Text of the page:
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I Wanna Hold Your Hand

Universal // PG // September 28, 2004
List Price: $19.98 [Buy now and save at Amazon]

Review by Stuart Galbraith IV | posted September 27, 2004 | E-mail the Author
Robert Zemeckis's first feature, I Wanna Hold Your Hand (1978) is a surprisingly effective comedy that captures that turning point in pop culture history when Beatlemania struck the eastern seaboard with all the force of Hurricane Ivan. Reviewers tend to over- or underrate what ultimately is a modest but almost completely successful work. It lacks the conflicted, emotional verisimilitude of American Graffiti (1973), the film that likely inspired its production, but it does capture quite accurately the hysteria of that time, and is infinitely superior to Universal's Big-Budget Beatles movie released that same year, the notorious Sgt. Pepper's Lonely Hearts Club Band.

The film is set in New York in February 1964, as the hours tick down to the Beatles famous first appearance on The Ed Sullivan Show, CBS's top variety series, and revolves around a group of high school students. Die-hard Beatles fan Rosie (Wendie Jo Sperber) and budding photojournalist Grace (Theresa Saldana) sweet-talk shy Larry (Mark McClure) into driving them in from Jersey to the Beatles' hotel, hoping the hearse owned by Larry's undertaker father will get them past the gauntlet of security and win them access to the fortress-like hotel.

Dragged along for the ride are Janis (Susan Kendall Newman), a militant folk music snob who wants to protest Beatles commercialism; ambivalent fan Pam (Nancy Allen), dragged along the night before her wedding; and greaseball Tony (Bobby Di Cicco), who hates those limey bastards.

Incredibly, Zemeckis was only 25 years old when the film was in production (and co-writer/co-producer Bob Gale was just one year older). That the film plays as well as it does is a testament to their talent. It also bears all the hallmarks of the Zemeckis/Gale oeuvre, from 1941 (1979) to Used Cars (1980) through the Back to the Future trilogy: loud, fast, frantic action, often very clever but sometimes overbearing and obnoxious.

Fortunately, all of that is exactly what's required in a movie like I Wanna Hold Your Hand. As outrageously desperate the cast is to meet the Fab Four, none of it is far from the truth. In one scene, Nancy Allen's Pam sneaks into the Beatles' hotel suite while they're away and stumbles across a hairbrush. Pulling a few strands of hair out of the brush she leans back, drops the hair on her face with an uncontrolled orgiastic glee. Ridiculous, yes, but probably quite an accurate reflection of true mid-sixties Beatlemania.

Pam's scenes eventually go way overboard as the experience unlocks a raw sexuality she didn't know was within her. In one especially obvious scene she caresses the neck of a guitar that, shall we say, sharply belies the movie's PG rating.

By far the best thing about I Wanna Hold Your Hand are the scenes with Wendie Jo Sperber and Eddie Deezen, the latter playing ubernerd "Ringo" Klaus, whose obsession with the band is absolute. She is like a force of nature not to be stopped, he squirrelly like Jerry Lewis's "kid" character, a proprietary collector type completely out of control. (The pride of his collection -- a clump of grass one of the Beatles stepped on: "I'm not exactly sure which blade he stepped on, but it's all in there! That's why I got such a big clump!") Both became typed playing similar characters (Deezen's is a specialty act if ever there was one), but they were never as endearing as they are here.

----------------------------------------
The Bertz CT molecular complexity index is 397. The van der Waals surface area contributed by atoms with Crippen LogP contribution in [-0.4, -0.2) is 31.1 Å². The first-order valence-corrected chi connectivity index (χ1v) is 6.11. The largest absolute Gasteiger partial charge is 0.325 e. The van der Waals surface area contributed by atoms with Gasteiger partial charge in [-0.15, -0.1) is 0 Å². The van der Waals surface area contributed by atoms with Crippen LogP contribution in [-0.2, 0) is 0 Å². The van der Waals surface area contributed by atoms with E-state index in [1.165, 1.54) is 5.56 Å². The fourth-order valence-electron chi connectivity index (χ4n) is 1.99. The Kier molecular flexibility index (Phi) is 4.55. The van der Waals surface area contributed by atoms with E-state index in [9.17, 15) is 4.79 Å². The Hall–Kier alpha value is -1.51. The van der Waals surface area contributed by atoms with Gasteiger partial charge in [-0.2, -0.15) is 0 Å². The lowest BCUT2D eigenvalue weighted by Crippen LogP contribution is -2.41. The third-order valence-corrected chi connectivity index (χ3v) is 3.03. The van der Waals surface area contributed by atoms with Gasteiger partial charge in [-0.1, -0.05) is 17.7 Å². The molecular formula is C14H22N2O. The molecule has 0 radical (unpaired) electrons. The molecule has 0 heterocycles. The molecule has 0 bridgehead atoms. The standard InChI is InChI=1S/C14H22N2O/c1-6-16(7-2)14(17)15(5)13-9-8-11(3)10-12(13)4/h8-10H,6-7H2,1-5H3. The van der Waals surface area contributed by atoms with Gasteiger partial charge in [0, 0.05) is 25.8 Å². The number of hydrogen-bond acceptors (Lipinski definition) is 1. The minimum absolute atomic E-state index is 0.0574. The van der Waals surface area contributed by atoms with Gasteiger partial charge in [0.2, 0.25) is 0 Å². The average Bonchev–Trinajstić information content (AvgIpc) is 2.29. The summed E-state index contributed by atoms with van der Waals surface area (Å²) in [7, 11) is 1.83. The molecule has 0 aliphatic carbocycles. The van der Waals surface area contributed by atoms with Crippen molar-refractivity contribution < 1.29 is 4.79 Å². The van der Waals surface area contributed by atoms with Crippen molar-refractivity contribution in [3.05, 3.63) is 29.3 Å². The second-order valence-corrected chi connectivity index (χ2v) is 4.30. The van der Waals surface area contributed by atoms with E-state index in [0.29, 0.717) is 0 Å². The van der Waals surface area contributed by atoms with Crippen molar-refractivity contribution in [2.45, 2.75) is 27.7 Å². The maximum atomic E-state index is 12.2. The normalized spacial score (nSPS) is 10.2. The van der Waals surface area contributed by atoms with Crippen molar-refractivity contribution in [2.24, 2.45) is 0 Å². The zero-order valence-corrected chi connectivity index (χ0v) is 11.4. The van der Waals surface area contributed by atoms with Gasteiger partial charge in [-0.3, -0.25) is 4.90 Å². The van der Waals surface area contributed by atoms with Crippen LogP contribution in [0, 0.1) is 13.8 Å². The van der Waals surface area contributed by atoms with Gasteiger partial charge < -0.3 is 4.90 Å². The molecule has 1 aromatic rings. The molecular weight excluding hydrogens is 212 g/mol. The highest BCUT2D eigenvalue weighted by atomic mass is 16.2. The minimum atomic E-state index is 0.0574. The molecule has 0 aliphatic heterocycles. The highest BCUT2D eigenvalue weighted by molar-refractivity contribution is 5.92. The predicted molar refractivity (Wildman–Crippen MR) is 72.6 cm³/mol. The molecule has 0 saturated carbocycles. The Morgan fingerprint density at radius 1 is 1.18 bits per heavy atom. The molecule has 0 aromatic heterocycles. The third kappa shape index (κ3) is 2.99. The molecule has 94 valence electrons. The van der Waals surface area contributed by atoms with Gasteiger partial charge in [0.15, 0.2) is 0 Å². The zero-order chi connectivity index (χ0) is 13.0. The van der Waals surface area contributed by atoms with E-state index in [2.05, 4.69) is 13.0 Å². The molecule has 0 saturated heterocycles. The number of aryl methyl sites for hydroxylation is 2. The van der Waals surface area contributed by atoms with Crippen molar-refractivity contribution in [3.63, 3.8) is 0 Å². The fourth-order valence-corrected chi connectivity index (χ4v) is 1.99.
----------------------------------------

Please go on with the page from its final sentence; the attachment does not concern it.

Also good are the adventures of Grace and Larry, whose last scene gives the film its sweet twist ending. Saldana and McClure are quite charming; she about to play Jake La Motta's first wife in Raging Bull, he ready to solidify his image as Jimmy Olsen in the Superman movies.

Less successful are Beatles protestors and unlikely allies Janice and Tony. Newman (daughter of actor Paul) is fine but di Cicco is merely obnoxious, and their scenes play forced and veer too far from the main action. Sam Fuller put di Cicco to better use playing a similar character in The Big Red One a few years later. Overall though, the film is extremely well-cast, with its young cast (Sperber was 15, Allen was 27, but most were in their early-twenties) on the cusp of bigger and better things. Will Jordan is amusingly accurate in his impersonation of stiff Ed Sullivan; Dick Miller has several good scenes as a beleaguered hotel security sergeant.

Video & Audio

Presented in 16:9 anamorphic format, I Wanna Hold Your Hand looks quite good for its age. The film elements seem to have been kept in pretty decent shape, while the 5.1 Dolby Digital Surround remix sounds good without going overboard sweetening it up from its original (mono?) release. The title includes subtitles in English, French, and Spanish.

Extra Features

There's no trailer, a shame as it would have been interesting to see how this picture was marketed. In its place is an audio commentary track featuring Zemeckis and Gale, one on par with their other commentaries. A photo gallery is also included.

Parting Thoughts

I Wanna Hold Your Hand is the Zemeckis-Gale team doing what they do best. That it's without a huge budget or state-of-the-art special effects is refreshing; only Used Cars would be made under similar circumstances. It's not profound but it captures the period's mania and its characters win us over.

Stuart Galbraith IV is a Los Angeles and Kyoto-based film historian whose work includes The Emperor and the Wolf -- The Lives and Films of Akira Kurosawa and Toshiro Mifune. His new book, Cinema Nippon will be published by Taschen in 2005.

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